looking for speed-up ideas

Ram Bhamidipaty ramb at sonic.net
Tue Feb 4 22:06:11 CET 2003


Andrew Dalke <adalke at mindspring.com> writes:

> Ram Bhamidipaty wrote:
> > Ok. Here are two scripts:
> 
> Indeed.  I'm still surprised my code is that much slower.
> 
> Here are my thoughts:
>    - you use xreadlines.xreadlines(f) where I use "for line in f"
>        I thought they are the same speed, but perhaps I'm wrong.
>        Could you change that and find out?

With xreadlines the new speed is:
espring> ~/script2.1.py /tmp/foo /tmp/foo_2
         3 function calls in 32.920 CPU seconds




> 
>    - You do
>        try / int() / except Value Error / long()
>       when I always do long().  It could be that longs are much more
>       expensive than ints.  Also, in newer pythons the int converts
>       to a long as needed so this is no longer needed.

with both xreadlines and the try/excep for long/int:

espring> ~/script2.1.py /tmp/foo /tmp/foo_2
         3 function calls in 29.410 CPU seconds

> 
>    - you do an explicit compare against the max size before insertion
>       into the list while I always append.  That can be a big slowdown,
>       so change
> 
>       for line in infile:
>           if line[:1] == "F":
>               ignore, size, name = line.split("/")
>               # negate size so 'largest' is sorted first
>               fileinfo.append( (-long(size), dirid, name) )
>               if len(fileinfo) > 10000:
>                   # Could use a heapq....
>                   fileinfo.sort()
>                   fileinfo = fileinfo[:200]
>       into
> 
>       min_allowed = 0
> 
>       for line in infile:
>           if line[:1] == "F":
>               ignore, size, name = line.split("/")
>               # negate size so 'largest' is sorted first
>               size = long(size)
>               if size > min_allowed:
>                   fileinfo.append( (-long(size), dirid, name) )
>               if len(fileinfo) > 10000:
>                   # Could use a heapq....
>                   fileinfo.sort()
>                   del fileinfo[200:]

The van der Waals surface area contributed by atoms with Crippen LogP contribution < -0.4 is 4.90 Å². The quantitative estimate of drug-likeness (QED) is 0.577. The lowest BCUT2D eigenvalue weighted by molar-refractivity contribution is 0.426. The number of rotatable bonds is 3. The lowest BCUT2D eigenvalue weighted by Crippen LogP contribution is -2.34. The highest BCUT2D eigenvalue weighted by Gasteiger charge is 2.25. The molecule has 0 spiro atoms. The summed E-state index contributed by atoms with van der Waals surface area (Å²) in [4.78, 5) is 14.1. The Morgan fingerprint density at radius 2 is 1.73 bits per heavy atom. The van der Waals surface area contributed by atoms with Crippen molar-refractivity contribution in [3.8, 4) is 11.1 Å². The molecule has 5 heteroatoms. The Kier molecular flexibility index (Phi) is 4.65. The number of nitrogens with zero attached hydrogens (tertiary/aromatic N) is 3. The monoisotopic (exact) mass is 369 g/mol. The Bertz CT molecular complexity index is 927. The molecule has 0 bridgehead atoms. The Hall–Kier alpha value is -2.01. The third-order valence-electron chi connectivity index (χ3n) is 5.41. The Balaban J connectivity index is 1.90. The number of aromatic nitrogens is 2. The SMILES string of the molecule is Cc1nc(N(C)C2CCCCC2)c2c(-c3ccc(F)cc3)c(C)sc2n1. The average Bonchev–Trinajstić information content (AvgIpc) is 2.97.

>                   min_allowed = -fileinfo[-1][0]
> 

And now with all three:

espring> ~/script2.1.py /tmp/foo /tmp/foo_2
         3 function calls in 17.610 CPU seconds

Here is the version that generated the above result:

----------------------------------------------------------------
#!/remote/espring/ramb/tools/bin/python

import sys, profile, xreadlines

def process(infile,outfile):
     dirid_info = {}

     line = infile.readline()
     assert line[:1] == "T"
     ignore, dirname, dirid = line.split()
     dirid_info[dirid] = (None, dirname)

     fileinfo = []
     min_allowed = 0

     for line in xreadlines.xreadlines(infile):
         if line[:1] == "F":
             ignore, size, name = line.split("/")
             
             try:
                 size2 = int(size)
             except ValueError:
                 size2 = long(size)

             if size2 > min_allowed: 
                 fileinfo.append( (-size2, dirid, name) ) 
             if len(fileinfo) > 10000: 
                 fileinfo.sort() 
                 del fileinfo[200:] 
                 min_allowed = -fileinfo[-1][0] 

         else:
             ignore, dirname, parent_id, dirid = line[:-1].split("/")
             dirid_info[dirid] = (parent_id, dirname)

     fileinfo.sort()
     fileinfo = fileinfo[:200]

     for size, dirid, name in fileinfo:
         size = -size
         components = [name[:-1]]  # need to chop newline
         while dirid != None:
             dirid, dirname = dirid_info[dirid]
             components.append(dirname)